Some potters will gather the raw clay in a bucket and begin to tunk or crush the clay with a hammer stone. They will sift the clay in a mesh sifter or a basket and add water to create a paste. While this method will work, I like to slurry the clay. As mentioned briefly in the previous paragraph, this alternative processing method improves the quality of mountainous clays quite drastically. Once you have about 2 or 3 gallons of clay sifted, fill a 5 gallon bucket with about 4 gallons of water. Add the sifted clay to the water and stir the mixture with a stick. After stirring for about 5 minutes, pour the mixture into a large pillow case and tie the top secure. Next, dig a pit into the earth and place the pillow case inside. At this point you want to wait about 10 days to allow the water to fully hydrate the clay.

After 10 days you will notice the clay is hydrated and lumped into a single brick, remove the clay and place it into a black trash bag, twist the bag and allow it to age for about 2 additional weeks. When aged you will notice the clay is not too wet but also not too dry; it should feel like a slightly stiffer play-dough. Now place the clay on a solid flat surface and wedge the entire brick for about 10 minutes. Wedging removes any excessive moisture, makes it more pliable, removes air pockets, and creates a uniform consistency. At this point you are ready to make the pot.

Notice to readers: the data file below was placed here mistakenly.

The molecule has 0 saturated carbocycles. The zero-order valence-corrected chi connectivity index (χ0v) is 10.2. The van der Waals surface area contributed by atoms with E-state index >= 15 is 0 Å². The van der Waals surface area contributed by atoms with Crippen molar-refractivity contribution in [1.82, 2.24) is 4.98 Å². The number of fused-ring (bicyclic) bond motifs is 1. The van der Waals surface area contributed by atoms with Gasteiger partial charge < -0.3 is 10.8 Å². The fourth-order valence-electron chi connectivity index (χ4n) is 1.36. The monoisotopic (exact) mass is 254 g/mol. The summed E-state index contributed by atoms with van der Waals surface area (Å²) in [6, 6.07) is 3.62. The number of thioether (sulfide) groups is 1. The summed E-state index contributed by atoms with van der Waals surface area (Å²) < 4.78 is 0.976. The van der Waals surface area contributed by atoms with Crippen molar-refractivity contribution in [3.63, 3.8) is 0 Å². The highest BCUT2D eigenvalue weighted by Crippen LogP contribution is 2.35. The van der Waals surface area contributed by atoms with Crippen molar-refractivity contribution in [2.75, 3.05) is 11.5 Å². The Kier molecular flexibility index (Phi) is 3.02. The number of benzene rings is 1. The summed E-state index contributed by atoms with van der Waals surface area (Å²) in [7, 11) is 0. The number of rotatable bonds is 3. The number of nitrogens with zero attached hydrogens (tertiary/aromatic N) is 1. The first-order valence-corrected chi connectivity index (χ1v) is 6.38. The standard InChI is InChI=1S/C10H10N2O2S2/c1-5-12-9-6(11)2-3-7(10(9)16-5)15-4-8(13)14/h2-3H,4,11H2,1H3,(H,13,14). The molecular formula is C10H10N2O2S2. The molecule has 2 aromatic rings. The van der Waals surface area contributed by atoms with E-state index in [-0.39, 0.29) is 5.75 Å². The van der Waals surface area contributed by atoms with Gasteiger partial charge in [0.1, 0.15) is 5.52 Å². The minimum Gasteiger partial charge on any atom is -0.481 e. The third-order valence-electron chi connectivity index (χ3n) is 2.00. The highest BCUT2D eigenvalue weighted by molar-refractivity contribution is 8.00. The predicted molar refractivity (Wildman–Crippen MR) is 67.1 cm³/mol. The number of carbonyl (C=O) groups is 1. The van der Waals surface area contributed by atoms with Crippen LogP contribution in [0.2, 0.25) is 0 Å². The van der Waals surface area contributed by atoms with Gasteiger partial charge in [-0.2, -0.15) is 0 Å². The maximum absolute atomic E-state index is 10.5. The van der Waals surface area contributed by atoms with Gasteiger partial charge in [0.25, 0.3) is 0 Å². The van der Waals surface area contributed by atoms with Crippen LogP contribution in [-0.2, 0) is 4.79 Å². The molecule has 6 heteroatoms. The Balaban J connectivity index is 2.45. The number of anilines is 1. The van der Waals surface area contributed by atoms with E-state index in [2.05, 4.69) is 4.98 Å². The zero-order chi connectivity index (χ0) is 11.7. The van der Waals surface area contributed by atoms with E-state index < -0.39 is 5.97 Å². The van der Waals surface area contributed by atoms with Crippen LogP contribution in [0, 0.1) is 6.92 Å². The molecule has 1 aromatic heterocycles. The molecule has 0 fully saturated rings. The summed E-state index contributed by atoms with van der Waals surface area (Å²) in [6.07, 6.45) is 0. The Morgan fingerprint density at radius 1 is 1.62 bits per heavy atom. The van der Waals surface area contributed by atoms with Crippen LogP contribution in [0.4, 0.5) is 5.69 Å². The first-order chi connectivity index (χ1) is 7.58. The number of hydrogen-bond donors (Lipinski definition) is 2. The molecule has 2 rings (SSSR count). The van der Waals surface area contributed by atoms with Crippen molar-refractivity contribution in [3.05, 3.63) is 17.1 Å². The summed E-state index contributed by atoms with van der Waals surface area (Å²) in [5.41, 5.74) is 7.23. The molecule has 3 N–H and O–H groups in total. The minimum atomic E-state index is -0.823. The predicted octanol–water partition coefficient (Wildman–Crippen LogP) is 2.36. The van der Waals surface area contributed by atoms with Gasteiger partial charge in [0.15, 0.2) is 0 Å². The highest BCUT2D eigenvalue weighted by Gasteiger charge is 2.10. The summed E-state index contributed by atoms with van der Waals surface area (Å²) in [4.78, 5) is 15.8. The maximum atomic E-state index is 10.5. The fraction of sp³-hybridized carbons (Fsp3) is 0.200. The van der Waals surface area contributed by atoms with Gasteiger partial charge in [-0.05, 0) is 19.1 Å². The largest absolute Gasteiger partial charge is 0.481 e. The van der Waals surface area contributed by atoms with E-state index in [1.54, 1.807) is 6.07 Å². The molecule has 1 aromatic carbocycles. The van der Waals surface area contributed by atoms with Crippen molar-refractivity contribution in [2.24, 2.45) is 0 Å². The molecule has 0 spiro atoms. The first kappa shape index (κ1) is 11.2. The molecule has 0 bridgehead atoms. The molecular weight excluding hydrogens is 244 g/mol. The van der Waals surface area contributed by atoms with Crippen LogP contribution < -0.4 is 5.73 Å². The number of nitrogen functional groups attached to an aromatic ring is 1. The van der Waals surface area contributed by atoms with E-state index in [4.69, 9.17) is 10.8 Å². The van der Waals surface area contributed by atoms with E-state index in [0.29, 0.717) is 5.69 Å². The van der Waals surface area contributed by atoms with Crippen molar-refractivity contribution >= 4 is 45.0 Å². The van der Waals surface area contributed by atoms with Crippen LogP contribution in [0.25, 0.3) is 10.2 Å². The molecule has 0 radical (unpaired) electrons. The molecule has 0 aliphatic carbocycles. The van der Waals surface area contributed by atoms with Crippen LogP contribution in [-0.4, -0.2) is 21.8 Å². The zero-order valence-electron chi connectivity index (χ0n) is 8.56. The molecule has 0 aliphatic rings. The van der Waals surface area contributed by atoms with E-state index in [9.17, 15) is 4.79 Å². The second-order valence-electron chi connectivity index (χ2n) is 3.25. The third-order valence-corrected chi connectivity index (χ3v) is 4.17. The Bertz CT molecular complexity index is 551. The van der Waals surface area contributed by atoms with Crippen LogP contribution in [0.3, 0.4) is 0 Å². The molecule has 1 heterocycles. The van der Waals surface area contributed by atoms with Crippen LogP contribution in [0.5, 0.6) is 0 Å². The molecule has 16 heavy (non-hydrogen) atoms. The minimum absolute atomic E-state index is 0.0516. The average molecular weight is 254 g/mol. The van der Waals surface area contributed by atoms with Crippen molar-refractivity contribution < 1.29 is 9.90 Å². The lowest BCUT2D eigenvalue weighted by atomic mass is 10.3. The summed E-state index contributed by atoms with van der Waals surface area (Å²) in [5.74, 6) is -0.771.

Begin by placing your damp cloth around the form bowl. Next take a hockey puck sized clump of clay (this can vary depending on the size of pot being made) and flatten it into a thick tortilla like patty. Place the flattened clay on top of the form pot and make sure it is centered. From here I recommend checking the edges and trimming any low or sagging spots. Now wet the paddle and thin the clay from the center point to the edges. Once again after each round of paddling, trim the low spots of clay for a symmetrical consistency. The next steps are to add coils to the clay and continue to build the walls of the pot.